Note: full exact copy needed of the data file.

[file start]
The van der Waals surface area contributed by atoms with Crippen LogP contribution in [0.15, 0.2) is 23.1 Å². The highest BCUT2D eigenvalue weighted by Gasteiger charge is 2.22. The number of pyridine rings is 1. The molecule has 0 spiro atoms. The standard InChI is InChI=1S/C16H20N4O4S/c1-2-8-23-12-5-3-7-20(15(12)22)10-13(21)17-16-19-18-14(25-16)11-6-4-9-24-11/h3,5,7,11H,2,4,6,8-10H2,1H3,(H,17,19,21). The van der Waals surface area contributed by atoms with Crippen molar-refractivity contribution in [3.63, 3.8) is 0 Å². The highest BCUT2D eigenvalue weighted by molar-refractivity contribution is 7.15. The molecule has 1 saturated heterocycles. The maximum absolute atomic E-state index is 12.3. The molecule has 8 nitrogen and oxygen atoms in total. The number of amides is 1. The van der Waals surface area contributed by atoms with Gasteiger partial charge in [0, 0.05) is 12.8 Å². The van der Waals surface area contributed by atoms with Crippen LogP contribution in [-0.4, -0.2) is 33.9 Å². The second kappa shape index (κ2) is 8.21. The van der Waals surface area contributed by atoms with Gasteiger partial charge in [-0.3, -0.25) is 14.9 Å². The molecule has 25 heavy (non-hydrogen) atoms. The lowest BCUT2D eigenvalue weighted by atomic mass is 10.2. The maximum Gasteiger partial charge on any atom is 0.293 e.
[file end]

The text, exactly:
The van der Waals surface area contributed by atoms with Crippen LogP contribution in [0.15, 0.2) is 23.1 Å². The highest BCUT2D eigenvalue weighted by Gasteiger charge is 2.22. The number of pyridine rings is 1. The molecule has 0 spiro atoms. The standard InChI is InChI=1S/C16H20N4O4S/c1-2-8-23-12-5-3-7-20(15(12)22)10-13(21)17-16-19-18-14(25-16)11-6-4-9-24-11/h3,5,7,11H,2,4,6,8-10H2,1H3,(H,17,19,21). The van der Waals surface area contributed by atoms with Crippen molar-refractivity contribution in [3.63, 3.8) is 0 Å². The highest BCUT2D eigenvalue weighted by molar-refractivity contribution is 7.15. The molecule has 1 saturated heterocycles. The maximum absolute atomic E-state index is 12.3. The molecule has 8 nitrogen and oxygen atoms in total. The number of amides is 1. The van der Waals surface area contributed by atoms with Gasteiger partial charge in [0, 0.05) is 12.8 Å². The van der Waals surface area contributed by atoms with Crippen LogP contribution in [-0.4, -0.2) is 33.9 Å². The second kappa shape index (κ2) is 8.21. The van der Waals surface area contributed by atoms with Gasteiger partial charge in [-0.3, -0.25) is 14.9 Å². The molecule has 25 heavy (non-hydrogen) atoms. The lowest BCUT2D eigenvalue weighted by atomic mass is 10.2. The maximum Gasteiger partial charge on any atom is 0.293 e.